Forum & Function: Martin Doudoroff Is Reviving Cocktail Bulletin Boards

By B.E. Mintz |

The early days of the Cocktail Revolution were a heady time. As the internet came of age in the halcyon days of the late 90’s and early aughts, then-amateur drinks enthusiasts like Ted Haigh and Dave Wondrich connected over online bulletin boards. Bartenders, too, joined the forums. Soon, discussions about the proper base for a Tom Collins or the right ratios for a syrup flew across DSL connections faster than you can shake a Ramos Gin Fizz. However, as cocktail culture (and social media) waxed in proliferation, the boards waned in population. Online and off, craft cocktails eventually burst into the mainstream, but the old boards were gone

Now, OG cocktailian, Martin Doudoroff is trying to conjure up some of that millennial magic. Last week, he launched SpiritsAndCocktails.Community (SaCC), a new, digital forum.

A Funny Thing Happened on the Way to the Forum

These days, Doudoroff is no longer the eager hobbyist that eagerly waited for his modem to whir and beep before delivering him to mixology message boards back in Y2K. Like many of his Cocktail1.0 friends, he took his love of the drink and went pro. He assumed a job as warden of Cocktail Kingdom’s vaunted library and built a cocktail focused, digital publishing operation. In fact, he now is responsible for many of those old friends’ mobile apps, names like Jeff “Beachbum” Berry, Gaz Regan, and Wondrich.

Despite his success in the modern model, Doudoroff still lamented the disappearance of those early bulletin boards. He felt that the current environment lacked a platform for discourse, not to mention camaraderie.

“The central, pivotal, element for us at the start of the Cocktail Renaissance was Robert Hess’ [aka Drink Boy] bulletin board set up in the late 90’s”

“I got into cocktails early. The central, pivotal, element for us at the start of the Cocktail Renaissance was Robert Hess’ [aka Drink Boy] bulletin board set up in the late 90’s. We were a small group of people and we all knew each other,” he recalled. “Now, we’ve sort of hit peak social media.”

As most people who follow the news know, social media is a flawed creation. Within the drinks sphere, the medium maintains mass popularity, but many pros complain that important discussions are often lost in the wash while hostility is tacitly encouraged. 

“Social media… It’s certainly very effective at controlling attention. But, it’s ephemeral in nature and problematic,” noted Doudoroff. “A lot of people won’t touch social media with a ten foot pole. Important people in the industry quit it because they just couldn’t take it anymore.”


Citizens of the Web

Doudoroff, himself, left Twitter which he described as “one of my few means of interacting with my customers.” When he found himself needing to solicit input for  an upcoming project, he had no outlet. Soon, the SpiritsAndCocktails.Community was born.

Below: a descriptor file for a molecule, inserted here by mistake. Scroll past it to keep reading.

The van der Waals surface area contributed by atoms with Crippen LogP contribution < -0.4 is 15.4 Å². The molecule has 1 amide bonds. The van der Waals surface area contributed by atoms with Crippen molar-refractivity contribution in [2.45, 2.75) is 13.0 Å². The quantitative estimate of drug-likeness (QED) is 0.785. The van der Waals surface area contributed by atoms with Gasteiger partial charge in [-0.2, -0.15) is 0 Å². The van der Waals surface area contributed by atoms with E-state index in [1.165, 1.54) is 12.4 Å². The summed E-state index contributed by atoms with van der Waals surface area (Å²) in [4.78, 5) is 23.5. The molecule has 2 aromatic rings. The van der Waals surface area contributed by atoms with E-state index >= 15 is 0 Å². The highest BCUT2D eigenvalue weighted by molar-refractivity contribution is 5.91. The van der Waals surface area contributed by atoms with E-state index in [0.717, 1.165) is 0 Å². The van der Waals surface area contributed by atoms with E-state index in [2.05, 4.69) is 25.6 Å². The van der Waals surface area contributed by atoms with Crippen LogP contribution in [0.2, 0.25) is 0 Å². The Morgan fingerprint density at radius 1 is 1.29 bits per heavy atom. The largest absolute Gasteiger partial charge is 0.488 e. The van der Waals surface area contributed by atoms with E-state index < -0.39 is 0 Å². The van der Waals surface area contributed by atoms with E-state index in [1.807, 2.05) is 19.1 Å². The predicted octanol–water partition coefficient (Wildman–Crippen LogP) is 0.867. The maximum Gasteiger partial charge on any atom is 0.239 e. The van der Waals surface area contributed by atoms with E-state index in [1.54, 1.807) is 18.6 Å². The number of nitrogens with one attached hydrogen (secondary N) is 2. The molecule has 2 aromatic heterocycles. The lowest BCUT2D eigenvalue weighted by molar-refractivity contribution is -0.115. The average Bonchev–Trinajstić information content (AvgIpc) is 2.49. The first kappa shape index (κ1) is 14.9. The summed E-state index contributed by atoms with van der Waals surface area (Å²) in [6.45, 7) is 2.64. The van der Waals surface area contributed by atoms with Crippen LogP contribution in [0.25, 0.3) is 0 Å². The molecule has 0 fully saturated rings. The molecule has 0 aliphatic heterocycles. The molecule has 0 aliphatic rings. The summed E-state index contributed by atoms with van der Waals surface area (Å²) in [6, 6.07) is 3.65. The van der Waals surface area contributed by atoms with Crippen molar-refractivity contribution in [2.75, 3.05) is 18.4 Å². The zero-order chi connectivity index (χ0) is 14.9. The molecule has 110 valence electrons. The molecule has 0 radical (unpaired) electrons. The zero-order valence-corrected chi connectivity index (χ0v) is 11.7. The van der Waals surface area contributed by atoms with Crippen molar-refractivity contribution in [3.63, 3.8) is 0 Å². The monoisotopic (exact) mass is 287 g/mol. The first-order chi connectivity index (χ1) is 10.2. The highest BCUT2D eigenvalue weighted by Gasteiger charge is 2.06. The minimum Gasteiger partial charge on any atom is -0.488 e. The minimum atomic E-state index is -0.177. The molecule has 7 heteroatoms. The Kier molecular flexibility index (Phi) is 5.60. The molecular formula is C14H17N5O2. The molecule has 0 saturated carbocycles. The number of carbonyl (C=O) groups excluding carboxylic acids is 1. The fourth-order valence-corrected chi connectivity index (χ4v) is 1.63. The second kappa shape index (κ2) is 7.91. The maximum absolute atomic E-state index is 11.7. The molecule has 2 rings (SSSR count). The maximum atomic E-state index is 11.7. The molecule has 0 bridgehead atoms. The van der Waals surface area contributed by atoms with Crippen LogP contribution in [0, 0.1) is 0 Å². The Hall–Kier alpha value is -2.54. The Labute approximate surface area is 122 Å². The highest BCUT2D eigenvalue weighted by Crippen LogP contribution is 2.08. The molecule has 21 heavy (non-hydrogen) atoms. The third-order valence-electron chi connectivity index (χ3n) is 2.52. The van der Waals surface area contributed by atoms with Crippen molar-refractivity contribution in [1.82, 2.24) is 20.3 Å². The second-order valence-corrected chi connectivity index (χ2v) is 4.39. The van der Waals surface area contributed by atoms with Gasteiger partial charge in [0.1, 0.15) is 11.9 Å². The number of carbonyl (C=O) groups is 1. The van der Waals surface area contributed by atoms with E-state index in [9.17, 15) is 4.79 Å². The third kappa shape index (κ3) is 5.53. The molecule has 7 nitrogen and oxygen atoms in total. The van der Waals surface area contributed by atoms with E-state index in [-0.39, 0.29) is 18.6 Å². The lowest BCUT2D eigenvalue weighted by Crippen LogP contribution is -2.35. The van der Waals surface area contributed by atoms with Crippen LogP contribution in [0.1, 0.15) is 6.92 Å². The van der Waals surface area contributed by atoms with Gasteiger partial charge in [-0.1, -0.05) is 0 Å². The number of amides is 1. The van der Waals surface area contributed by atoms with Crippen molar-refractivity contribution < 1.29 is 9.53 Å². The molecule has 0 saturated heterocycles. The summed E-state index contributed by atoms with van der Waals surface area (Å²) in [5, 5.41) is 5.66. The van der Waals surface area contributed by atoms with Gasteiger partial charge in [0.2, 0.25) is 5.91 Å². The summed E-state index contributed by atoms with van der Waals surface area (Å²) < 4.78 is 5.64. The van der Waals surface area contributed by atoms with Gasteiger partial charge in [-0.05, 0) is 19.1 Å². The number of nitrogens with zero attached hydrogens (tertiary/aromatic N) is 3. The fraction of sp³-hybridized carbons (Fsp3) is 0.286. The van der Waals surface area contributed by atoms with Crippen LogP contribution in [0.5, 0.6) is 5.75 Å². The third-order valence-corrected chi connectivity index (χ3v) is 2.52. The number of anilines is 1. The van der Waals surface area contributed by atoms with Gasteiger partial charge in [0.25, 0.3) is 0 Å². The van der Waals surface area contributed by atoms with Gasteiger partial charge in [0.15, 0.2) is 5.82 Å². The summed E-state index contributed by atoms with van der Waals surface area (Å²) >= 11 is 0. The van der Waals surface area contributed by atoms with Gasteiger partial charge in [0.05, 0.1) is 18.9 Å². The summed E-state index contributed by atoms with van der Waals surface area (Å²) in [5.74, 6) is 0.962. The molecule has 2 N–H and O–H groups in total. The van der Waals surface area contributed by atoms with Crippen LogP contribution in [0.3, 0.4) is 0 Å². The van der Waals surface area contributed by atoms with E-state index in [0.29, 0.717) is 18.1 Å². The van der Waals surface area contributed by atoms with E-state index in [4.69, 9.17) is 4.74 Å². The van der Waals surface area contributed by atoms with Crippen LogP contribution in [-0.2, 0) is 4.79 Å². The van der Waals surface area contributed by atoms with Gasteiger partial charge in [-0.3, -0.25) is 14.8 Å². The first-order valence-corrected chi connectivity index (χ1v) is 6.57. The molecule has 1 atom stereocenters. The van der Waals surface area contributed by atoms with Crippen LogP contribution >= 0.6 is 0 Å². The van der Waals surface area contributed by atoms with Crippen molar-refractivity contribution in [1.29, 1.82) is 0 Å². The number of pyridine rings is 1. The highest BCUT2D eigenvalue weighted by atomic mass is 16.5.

“I became aware of a forum platform called Discourse. This is so much better than anything I’ve ever used before,” he explained. “It’s attractive because the system encourages thoughtfulness and quality over quantity. [We’re creating] a place where people can have a high quality level of discourse. The other thing that is cool about is that it’s based on trust. It has a trust ladder. It’s about citizenship rather than consumerism.”

Through Discourse’s open source software, Doudoroff discovered solutions for many of the issues hindering the growth of quality online discussion. Members can engage with posts through standard actions including ‘likes,’ flags, and responses. A Reddit style ‘karma’ system incentivizes users with positive engagement by issuing status and authority over elements of the forum.

A rewards system grants members ‘karma’ or status based on quality of posting.

“One thing that’s cool is if you’re a frequent user and people like what you’re doing, the system will reward you. You will ascend the ladder and become something close to a moderator. You can change tagging, rearrange content.. basically help garden.” the forum creator said.

Community Building

Only live for a few days, SaCC is still building a community, but the members they’ve attracted so far comprise an all-star roster. Journalists François Monti and Robert Simonson are active as is bartending legend Audrey Saunders. Hess, who kicked off the entire forum movement, is also posting already.

Doudoroff theorized that creating an effective tool will take some time. “How do you launch this thing? You have to throw the doors open and be patient,” he mused. “It will be more vital if it’s not just a small clutch of nerds arguing about cocktail recipes. [We want] different people from different walks of life.”

“I don’t want someone to come in and ask a question and get stomped.”

Of course, growing beyond a clique will present some problems unto itself. For instance, there will be divides in knowledge levels, not to mention the risk of basic questions being posted repetitively.

“I don’t want someone to come in and ask a question and get stomped. I do want normal people to come and use this. At same time, I don’t want to spend my time answering the same question over and over again, he told NP. “In theory when [the backend’s AI is] working properly, there will be less redundancy. The system tries to tell you and redirect to a previous post.”

Beyond the karma and comrades, Doudoroff said that SaCC’s core concept is very simple. “The point of the forum is to be useful. It’s worked before.”

You can check out SpiritsAndCocktails.Community

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